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Winter War - A Nation Forged Into One


Every nation has defining moments in its history, but few have such a powerful single event that embodies the people and spirit of the nation as Winter War is for Finland. The war forged a nation divided by a bloody war of independence into one entity that stood with grim determination against hopeless odds and survived to tell the tale.

Finnish troops fighting in the Arctic wilderness

Before the Russian invasion that begun on the 30th of November in 1939, most Finns were blissfully unaware of the forces Stalin had assigned for what he expected to be an easy victory. The Red Army had devised a plan to attack Finland along the whole 1300 km long border with 21 divisions that had 450 000 men.

Russian DB bomber shot down by the Finnish Air-Force

Soviets highlighted the totalitarian nature of their invasion already on the first day of the war as bomber formations unleashed hell upon Finnish cities. It’s still somewhat debated whether the attacks on civilian population were intentional or a result of utter incompetence and failed targeting of the bombing runs. The Soviet air-power had one powerful effect, the whole Finnish nation understood that they were fighting for their survival.

Burning village along the border

The words of the marching song, written by the Nobel prize winning author F.E. Sillanpää put the feelings of the men into words:

Siis te lapset ja vanhukset,
ja te äidit ja morsiamet,
niin kauan teillä on suojattu lies
kun on pystyssä yksikin mies.


Children and elders,
mothers and brides,
stove in your home shall be safe,
as long as there is a man standing


Finnish evacuated civilians at the Helsinki railway station, just minutes before the first bombing in 30th of Nov.

Another important thing that made the situation feel like the army was fighting for everyone was the fact all civilians that could be evacuated from the front lines were moved to safety and looked after. Resettling hundreds of thousands of Finns was an extraordinary feat.

For the first few days the Red Army advanced rapidly as the Finnish conscript and Border Guard units fought a pre-planned delaying action. This short phase allowed th made the situation feele Finnish forces to become accustomed to war and also confirmed the amount of men, tanks and artillery the Red Army had was significantly higher than expected, especially in the Northern Finland where Finns weren’t expecting any major operations.

The Soviet use of tanks and armored cars became as a shock to the Finnish troops, whose anti-tank weaponry was scarce. The initial attacks routed the Finnish forces, but with experience the confidence of the defenders grew. With gained confidence and the realization that the few at-guns available together with artillery, mines and improvised explosives could actually defeat the steel beasts, the Finns set to work.

Captured Soviet 45mm AT-gun turned against its former owners

Soviet BT-7 tank captured by the Finns

Work, that’s what the soldiers did, it wasn’t an adventure, it wasn’t a chance for glory. Instead the war was grim, dirty, freezing and brutal work. Something you undertake because it’s your duty, because everything you love is in danger.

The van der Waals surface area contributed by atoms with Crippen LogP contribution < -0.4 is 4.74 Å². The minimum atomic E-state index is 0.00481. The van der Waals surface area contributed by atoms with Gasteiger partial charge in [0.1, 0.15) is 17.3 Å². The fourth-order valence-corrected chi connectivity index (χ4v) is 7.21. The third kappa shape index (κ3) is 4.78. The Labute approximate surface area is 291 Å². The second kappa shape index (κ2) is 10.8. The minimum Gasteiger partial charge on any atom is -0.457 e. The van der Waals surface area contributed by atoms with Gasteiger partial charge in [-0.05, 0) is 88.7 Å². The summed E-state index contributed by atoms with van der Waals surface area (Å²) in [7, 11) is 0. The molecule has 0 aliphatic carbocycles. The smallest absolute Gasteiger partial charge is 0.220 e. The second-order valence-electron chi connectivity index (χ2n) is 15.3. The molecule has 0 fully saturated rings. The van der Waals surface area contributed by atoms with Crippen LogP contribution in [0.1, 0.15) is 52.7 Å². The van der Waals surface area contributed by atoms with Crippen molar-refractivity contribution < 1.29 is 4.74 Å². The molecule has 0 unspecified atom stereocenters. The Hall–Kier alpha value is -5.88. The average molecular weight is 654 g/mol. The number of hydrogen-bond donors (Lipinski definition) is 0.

While the spirit of the work was the same, the actual war was very different along different parts of the long front. On the southernmost part of the front line, the Karelian-Isthmus, the war transfomed into a one-sided trench warfare. The Red Army hammered the Finnish defenses time after time with frontal attacks supported by tanks, artillery and bombers.

Finnish soldiers holding captured British made Lewis-guns


On the northern battlefields the Red Army was restricted to operating along the narrow roads that were few and far in between. This allowed Finnish forces to stop numerically larger formations with smaller units and eventually to encircle and destroy several Russian divisions by flanking them with ski-troops.

In all theaters the skills and courage of the Finnish soldiers clearly outmatched the Soviet forces. While the superior marksmanship and the ability to ski were important, the biggest difference between the two forces was the difference in leadership. The Finnish troops were allowed to improvise and make tactical decision at all levels, on the other hand the Soviets operated in an extremely rigid chain of command.

From the beginning of the war, Finland had mobilized both the army, its supporting civil guard militias and womens voluntary organization Lotta Svärd. These combined with women replacing reservists in various duties from factories to forestry allowed the rather isolated country to remain functional despite the heavy fighting and Russian air-raids.


Finnish women working at a munitions factory

A Lotta working as an aircraft spotter in the freezing winter

Lotta's working as HQ messenger


The stiff Finnish resistance forced Moscow to ultimately commit over 760 000 men, 6500 tanks and 3800 airplanes against a nation of only 3,5 million people. In the it was just a war of attrition that nearly depleted both sides, but with smaller resources Finland was forced to hand over most of Karelia to USSR. Despite a nominal victory and enough lands to bury the 1700 00 dead Soviet soldiers and go gather their thousand knocked out tanks, the humiliation was unbearable for Stalin.


What can we learn from the Winter War

War doesn’t need one man, it requires every man and woman rallied around a common cause.

Survival and duty motivate far better than fear or glory.

Quality can outmaneuver and outgun quantity.

Moscow will always lie.




Here are my earlier pieces on the Winter War:

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